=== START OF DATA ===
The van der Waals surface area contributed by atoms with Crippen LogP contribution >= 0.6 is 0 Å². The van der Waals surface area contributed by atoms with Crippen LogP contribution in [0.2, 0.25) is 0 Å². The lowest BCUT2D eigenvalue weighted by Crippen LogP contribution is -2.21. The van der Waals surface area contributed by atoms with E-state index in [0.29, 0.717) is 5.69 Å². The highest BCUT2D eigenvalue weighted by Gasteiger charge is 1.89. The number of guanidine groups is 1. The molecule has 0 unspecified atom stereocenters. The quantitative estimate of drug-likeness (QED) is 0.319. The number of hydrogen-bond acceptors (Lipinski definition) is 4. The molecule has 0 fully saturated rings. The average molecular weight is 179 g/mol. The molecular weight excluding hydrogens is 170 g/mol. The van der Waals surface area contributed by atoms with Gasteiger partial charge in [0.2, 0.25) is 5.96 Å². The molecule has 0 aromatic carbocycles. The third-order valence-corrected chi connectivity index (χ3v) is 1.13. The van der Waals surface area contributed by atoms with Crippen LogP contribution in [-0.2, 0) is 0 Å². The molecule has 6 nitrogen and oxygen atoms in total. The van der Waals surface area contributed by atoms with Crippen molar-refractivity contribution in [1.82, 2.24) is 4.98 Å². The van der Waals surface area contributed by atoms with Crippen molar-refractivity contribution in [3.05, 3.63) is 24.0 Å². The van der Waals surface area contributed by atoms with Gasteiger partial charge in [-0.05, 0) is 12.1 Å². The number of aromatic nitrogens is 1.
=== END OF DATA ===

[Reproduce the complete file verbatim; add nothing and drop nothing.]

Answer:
The van der Waals surface area contributed by atoms with Crippen LogP contribution >= 0.6 is 0 Å². The van der Waals surface area contributed by atoms with Crippen LogP contribution in [0.2, 0.25) is 0 Å². The lowest BCUT2D eigenvalue weighted by Crippen LogP contribution is -2.21. The van der Waals surface area contributed by atoms with E-state index in [0.29, 0.717) is 5.69 Å². The highest BCUT2D eigenvalue weighted by Gasteiger charge is 1.89. The number of guanidine groups is 1. The molecule has 0 unspecified atom stereocenters. The quantitative estimate of drug-likeness (QED) is 0.319. The number of hydrogen-bond acceptors (Lipinski definition) is 4. The molecule has 0 fully saturated rings. The average molecular weight is 179 g/mol. The molecular weight excluding hydrogens is 170 g/mol. The van der Waals surface area contributed by atoms with Gasteiger partial charge in [0.2, 0.25) is 5.96 Å². The molecule has 0 aromatic carbocycles. The third-order valence-corrected chi connectivity index (χ3v) is 1.13. The van der Waals surface area contributed by atoms with Crippen LogP contribution in [-0.2, 0) is 0 Å². The molecule has 6 nitrogen and oxygen atoms in total. The van der Waals surface area contributed by atoms with Crippen molar-refractivity contribution in [1.82, 2.24) is 4.98 Å². The van der Waals surface area contributed by atoms with Crippen molar-refractivity contribution in [3.05, 3.63) is 24.0 Å². The van der Waals surface area contributed by atoms with Gasteiger partial charge in [-0.05, 0) is 12.1 Å². The number of aromatic nitrogens is 1.